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24 Florida Cooperative Extension Farmers keeping cost records at agents' instances........ . ......... . . ...... ....... . 211 Farmers practicing fall plowing as result of county agents' work...... 862 FARM AND FARMSTEAD IMPROVEMENTS Buildings erected ........ .. ................................................................................. . Farm buildings improv e d ...... . ....... . : ... .... . ........ '. . . .. . ........... .... .... . , ... .... . .. .... ... . New building plans furnished . . ....................................... .. .......... .... ........ . ... . Farm buildings painted or whitewashed ................................................... . Home water systems installed or improved ... . . : .... ...... ... . . ...................... . . . Home lighting systems installed ....................................... . ............ .. ........... . Home grounds improved ........ .. ................................................................. : .. Farm and home sanitary conditions improved ...... ........ ... .......... . ............. . Homes screened against flies and mosquitoe s ...... .. ....... .... .......... ... ... ....... . . Sanitary privies erected .......... .. ........................ . . ....... ........ . .. ... ..... ... ............ . Telephone systems installed .... .... ....................................... ..... ..................... . Farmers induced to adopt a systematic rotation . ......... ... .......... .... ........... . Total acreage .. . ... .. ... ......... .... ..... . .. ............ . ........... .. ..... . ...... .... ........ .... ........ . .. . New pastures established ...... ....... ... .. ... . .. ..... .................... . ......................... . Old pastures renovated .......................... .. .. .. ....... . . .. ............ . ............. . ........... . Acreage comprised ........................................................................... . ........... . Drainage systems established .................. .. ......... ... ...... ... ..... . . . ......... .. . .. ..... . . . . Farmers induced to drain their lands ......................................................... . Total acreage drained: . By tile .................................. . ....... ...... ...... ... . ........ ........... ... ........ ....... ....... . By ditch .... . ... . ....... .. ............. . ........... . . .. .. ....... ... ....... .. .......... ...... ..... ....... ... Farmers who removed stumps ..................................................................... . Total acreage . stumped . ........ : . .. ............... ..... ........ .. . .... ....... .... ........ ... ........... . Farmers induced to terrace sloping land ............ . ........... .. ......................... . Total acreage terraced ................ . ........ ... . ..... .......... ...... ......... . ........... . ........ .. . . Home gardens planted .................................................................... . ............. . Farmers saving surplus farm products for winter use : ........................ . Farmers turning under cover crops .......................................... : .. ..... .. . ...... . New implements and tools bought ......... . .......... .... ........ . .. . ............... .. ........ . CORN DEMONSTRATIONS Demonstrators ...... .... .. ..... . ...... ..... ....... ....... . .......................... . . . ........................ . Demonstrators reporting .................................................... .. ....................... . Total acreage grown under improved methods . ........... . ............ . ............. . A v'erage yield an acre, in bushels .. .......... .... ...... ........... .. .... ....... . ....... ......... . Number planting selected seed .. .......... : .. . .. ......... . .. ....... . ... . .. .. : ....... ..... ...... .. . Number who fall plowed their demonstration acres .................. ...... ....... . Number who turned under cover crops on their demonstration acres Acres harvested for silage .................................... . ......................... . ............ . Farmers using better methods in growing corn this year ..... . ............. . Farmers so influenced since county agent work was started .. .. ........... . COTTON DEMONSTRATIONS Demonstrators ................................................ : ...... .. ... .. .......... . ... : ... : ............. '. .. . Demonstrators reporting Total acreage grown under improved methods ......................................... . Average yield seed cotton an acre, pounds . .... ......... . ........ ... .. . . . .. ... ...... ..... . Demonstrators who planted selected Farmers field selecting seed for next year's crop ........... Number who fall plowed their demonstration acres ............................... . Number who turned under cover crops on their demonstration acres Acres treated for diseases or insect pests ........................ ... ......... .. ........... . Farmers using better cultural methods ....... ... . ............. ......... ... .......... ...... . SMALL GRAIN DEMONSTRATIONS (Oats, Rye, Rice) 99 57 30 111 65 184 180 97 143 28 3 157 5,832 115 26 3,018 86 150 665 2,102 232 2,321 33 5,475 904 343 941 2,163 238 125 3,647 33 145 72 62 415 986 5,706 25 12 150 560 12 18 3 2 125 45 Demonstrators 51 Demonstrators reporting ..................................................... ... ........... . .. . .... .. . 40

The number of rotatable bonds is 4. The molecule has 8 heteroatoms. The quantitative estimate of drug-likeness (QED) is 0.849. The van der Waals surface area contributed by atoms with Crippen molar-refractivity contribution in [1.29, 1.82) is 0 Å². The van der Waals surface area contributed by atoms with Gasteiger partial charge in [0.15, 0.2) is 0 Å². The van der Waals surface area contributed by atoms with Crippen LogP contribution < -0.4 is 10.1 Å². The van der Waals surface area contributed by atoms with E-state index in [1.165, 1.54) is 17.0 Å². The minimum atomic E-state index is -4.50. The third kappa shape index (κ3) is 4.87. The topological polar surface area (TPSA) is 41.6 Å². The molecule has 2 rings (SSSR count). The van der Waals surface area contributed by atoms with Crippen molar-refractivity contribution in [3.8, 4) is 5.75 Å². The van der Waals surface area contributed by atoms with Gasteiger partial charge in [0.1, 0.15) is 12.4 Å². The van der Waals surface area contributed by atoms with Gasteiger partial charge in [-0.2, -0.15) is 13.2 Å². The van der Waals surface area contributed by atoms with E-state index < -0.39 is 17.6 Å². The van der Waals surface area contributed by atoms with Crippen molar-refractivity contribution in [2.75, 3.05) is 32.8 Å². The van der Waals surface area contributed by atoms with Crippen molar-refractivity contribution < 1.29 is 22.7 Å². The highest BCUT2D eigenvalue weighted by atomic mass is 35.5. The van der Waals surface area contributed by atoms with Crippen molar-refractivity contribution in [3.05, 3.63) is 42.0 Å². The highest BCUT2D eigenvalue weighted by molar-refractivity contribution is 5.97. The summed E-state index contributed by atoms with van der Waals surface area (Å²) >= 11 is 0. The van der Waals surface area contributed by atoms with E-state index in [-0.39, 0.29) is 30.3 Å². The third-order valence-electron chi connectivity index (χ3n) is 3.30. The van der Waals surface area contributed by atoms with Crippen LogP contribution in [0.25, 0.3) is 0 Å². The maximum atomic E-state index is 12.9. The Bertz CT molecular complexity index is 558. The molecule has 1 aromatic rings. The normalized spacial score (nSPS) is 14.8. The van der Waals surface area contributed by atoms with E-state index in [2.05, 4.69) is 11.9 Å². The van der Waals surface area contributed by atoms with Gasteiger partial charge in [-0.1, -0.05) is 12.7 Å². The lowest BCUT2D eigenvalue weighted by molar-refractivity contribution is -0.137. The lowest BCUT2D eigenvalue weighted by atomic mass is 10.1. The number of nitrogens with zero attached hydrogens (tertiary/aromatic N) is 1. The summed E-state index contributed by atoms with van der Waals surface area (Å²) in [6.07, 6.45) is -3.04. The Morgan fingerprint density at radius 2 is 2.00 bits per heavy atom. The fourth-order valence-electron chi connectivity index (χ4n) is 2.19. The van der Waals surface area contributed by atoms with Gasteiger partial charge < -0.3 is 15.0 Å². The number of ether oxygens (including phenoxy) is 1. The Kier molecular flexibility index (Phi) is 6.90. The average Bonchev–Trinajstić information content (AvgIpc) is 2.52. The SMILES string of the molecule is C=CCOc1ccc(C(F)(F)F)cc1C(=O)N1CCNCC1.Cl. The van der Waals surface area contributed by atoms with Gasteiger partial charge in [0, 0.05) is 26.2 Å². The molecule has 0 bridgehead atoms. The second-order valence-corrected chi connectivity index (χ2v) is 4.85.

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Annual Report, 1920 25 Total acreage grown under improved methods........................................ 375 Acres thrashed for grain.......... .. ................................... . .............. ........... ....... 212 Acres cut for hay.................. ...... ......... . ... .... ............. .. . .. ............... .. .............. 2 Acres turned under for soil improvement.. .. . . ........ ............ .. .... . ..... ............ 35 Bushels of seed treated for smut . and rust .. .......... . . . .. ............... ... .. . . .... . . ... Farmers planting oats for the first tim e... . ..... . .. .. ....... . ...... ..... ............. ...... 35 Farmers influenced to use better methods.. .... .......... . ................ ... .............. 162 SUMMER LEGUME DEMONSTRATIONS (Cowpeas, Velvet Beans, Peanuts) Demonstrators ................................................ .. ............ .... ....................... .. ...... . Demonstrators reporting ....... .. ............... .. .. ..... ........... .. . .. ............................ . Total acreage grown under demonstration methods ............................... . Average yield grain . ... ...... .. .... . .. ............. .. , ... . . ........... ........... ...... ..... . .. ............ . Average yield hay ........ .... .. ... .. . ..... . .. .. ......... ... .. ............... .... ............ .... ............ . Total acreage hulled for seed .................. ........ ............................... ... ........... . Total acreage cut for hay ...... ... ................. .... ........... . .. . .................. . ............. . Number of acres grazed off ...................................... . .................................. . Acres turned under for soil improvement ............... . . ... ........ ......... '. .... ... . . . Farmers influenced to adopt better cropping methods .. . ......... . .............. . Estimated acreage planted in the state thru county agents' influence SWEET POTATO DEMONSTRATIONS Demonstrators ....... . . .. .. .. ........ .... ....... ... ....... ............................ . . .... ... . .. ... ...... .... . Demonstrators reporting ..... , . .... ............ ............... . ...... ...... .. .. ... .... .... ........ .. . . Total acreage grown by demonstrators ...... ............ .. ... .... ............ ........ ...... . Acreage treated for diseases and pests .. ................ .. . ..... . .' .......... ... ............ . Estimated increased acreage ..... . ......... . .. .. .. .. .................................. ... . ......... . IRISH POTATO DEMONSTRATIONS 736 140 3,217 20 1.5 845 629 3,243 5,795 903 4,992 , 196 66 411 106 1,243 Demonstrators ..... ... . ... .................. ,.............. ...... ................ . ............ .. ................ 97 Demonstrators reporting ....... .. ............. ............ ......... : . .. ... .......... ...... ,.......... 30 Total acreage grown by demonstrators . . , ... ....... ,...................... ......... ......... 765 Acreage treated for diseases and pests .............. . ............ . ..... .... .. .. ........ . ... . 671 Estimated increased acreage .... ...... ,.. ... .... . ........ . ........................... ... .... ...... 387 FRUIT DEMONSTRATIONS Demonstration groves ................................ . . .. .......... .. . .... .. . ........... ... .. . ........... 8,399 Total number of trees in these demonstrations ... . ..................... . ........... . .. 399,850 Groves inspected ..... .......... ........... .. ..... .... ........ . 1,661; number of trees . 1,716,835 Groves pruned ......... ....... ........... .... ........... . .... : .. 637; number of trees 467,930 Groves sprayed ........... . ............. _....................... 507; number of trees 582,083 Total _ s ..... ................ ....... .. .. ........ ....... . . ....... 2,805 2,766,848 DAIRY CATTLE DEMONSTRATIONS Purebred dairy cattle introduced thru county agents' influence:. Bulls . . .......... .... . ......... ..... ... .... . .............. . .................... . ............ .... : .. ........... . Cows and heifers ....... ...... ..... . . ........ ............. ..... .......... . ... ..... . ... ....... ........ . Cows tested for production ... .. ......... ...... ............ ..... ... .. .. . .. . ..................... ...... . Farmers induced to feed balanced rations ............ .. ... . ................ ... .......... . Cattle fed ................ .. ................... . ................. . ................................. ...... .......... . Demonstrations in dairy work supervised . ............ .... ........... ......... .......... . Cows in these demonstrations .. ........... .............. ...... . . . . .. . ...... ....... .... ............ . Number purebred dairy bulls now in state .............. .. .................. . ............ . Purebred dairy cows now ........................ .. .................. .. .............. ... . . . ... ........ . BEEF CATTLE DEMONSTRATIONS Purebred beef cattle bought thru county agents' influence: Bulls . . ..... ....... . . ... .. ..... ......... ...... ....... ...... ... ............... .. ................ . . . . ........... . Cows or heifers .......... ... . ... .. ............. ............ ....... ... . ........ ....... ........... ...... . Grade cows introduced for breeding purposes ......... . . .. .............. .. ............ . 29 422 171 171 1,213 12 .47 1,287 4,083 25 66 97